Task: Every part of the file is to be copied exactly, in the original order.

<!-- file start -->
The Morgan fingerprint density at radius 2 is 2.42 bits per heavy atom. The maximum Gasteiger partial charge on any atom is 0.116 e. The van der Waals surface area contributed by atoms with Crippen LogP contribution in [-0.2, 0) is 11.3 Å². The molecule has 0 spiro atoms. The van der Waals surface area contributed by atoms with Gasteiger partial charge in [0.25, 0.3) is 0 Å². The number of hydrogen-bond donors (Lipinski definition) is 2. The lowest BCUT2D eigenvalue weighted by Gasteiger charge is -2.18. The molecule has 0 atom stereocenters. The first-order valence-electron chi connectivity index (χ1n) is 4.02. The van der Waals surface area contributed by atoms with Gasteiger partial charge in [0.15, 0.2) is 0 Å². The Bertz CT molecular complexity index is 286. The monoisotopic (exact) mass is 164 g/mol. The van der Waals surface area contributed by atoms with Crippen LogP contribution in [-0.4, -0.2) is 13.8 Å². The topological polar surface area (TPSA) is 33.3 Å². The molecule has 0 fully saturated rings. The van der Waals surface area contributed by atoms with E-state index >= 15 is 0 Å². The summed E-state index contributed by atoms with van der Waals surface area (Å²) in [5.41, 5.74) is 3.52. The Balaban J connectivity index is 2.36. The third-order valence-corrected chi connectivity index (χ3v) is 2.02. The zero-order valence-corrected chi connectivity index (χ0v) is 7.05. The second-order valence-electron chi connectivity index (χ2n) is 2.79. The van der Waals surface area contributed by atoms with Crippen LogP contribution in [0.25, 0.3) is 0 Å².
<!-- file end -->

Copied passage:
The Morgan fingerprint density at radius 2 is 2.42 bits per heavy atom. The maximum Gasteiger partial charge on any atom is 0.116 e. The van der Waals surface area contributed by atoms with Crippen LogP contribution in [-0.2, 0) is 11.3 Å². The molecule has 0 spiro atoms. The van der Waals surface area contributed by atoms with Gasteiger partial charge in [0.25, 0.3) is 0 Å². The number of hydrogen-bond donors (Lipinski definition) is 2. The lowest BCUT2D eigenvalue weighted by Gasteiger charge is -2.18. The molecule has 0 atom stereocenters. The first-order valence-electron chi connectivity index (χ1n) is 4.02. The van der Waals surface area contributed by atoms with Gasteiger partial charge in [0.15, 0.2) is 0 Å². The Bertz CT molecular complexity index is 286. The monoisotopic (exact) mass is 164 g/mol. The van der Waals surface area contributed by atoms with Crippen LogP contribution in [-0.4, -0.2) is 13.8 Å². The topological polar surface area (TPSA) is 33.3 Å². The molecule has 0 fully saturated rings. The van der Waals surface area contributed by atoms with E-state index >= 15 is 0 Å². The summed E-state index contributed by atoms with van der Waals surface area (Å²) in [5.41, 5.74) is 3.52. The Balaban J connectivity index is 2.36. The third-order valence-corrected chi connectivity index (χ3v) is 2.02. The zero-order valence-corrected chi connectivity index (χ0v) is 7.05. The second-order valence-electron chi connectivity index (χ2n) is 2.79. The van der Waals surface area contributed by atoms with Crippen LogP contribution in [0.25, 0.3) is 0 Å².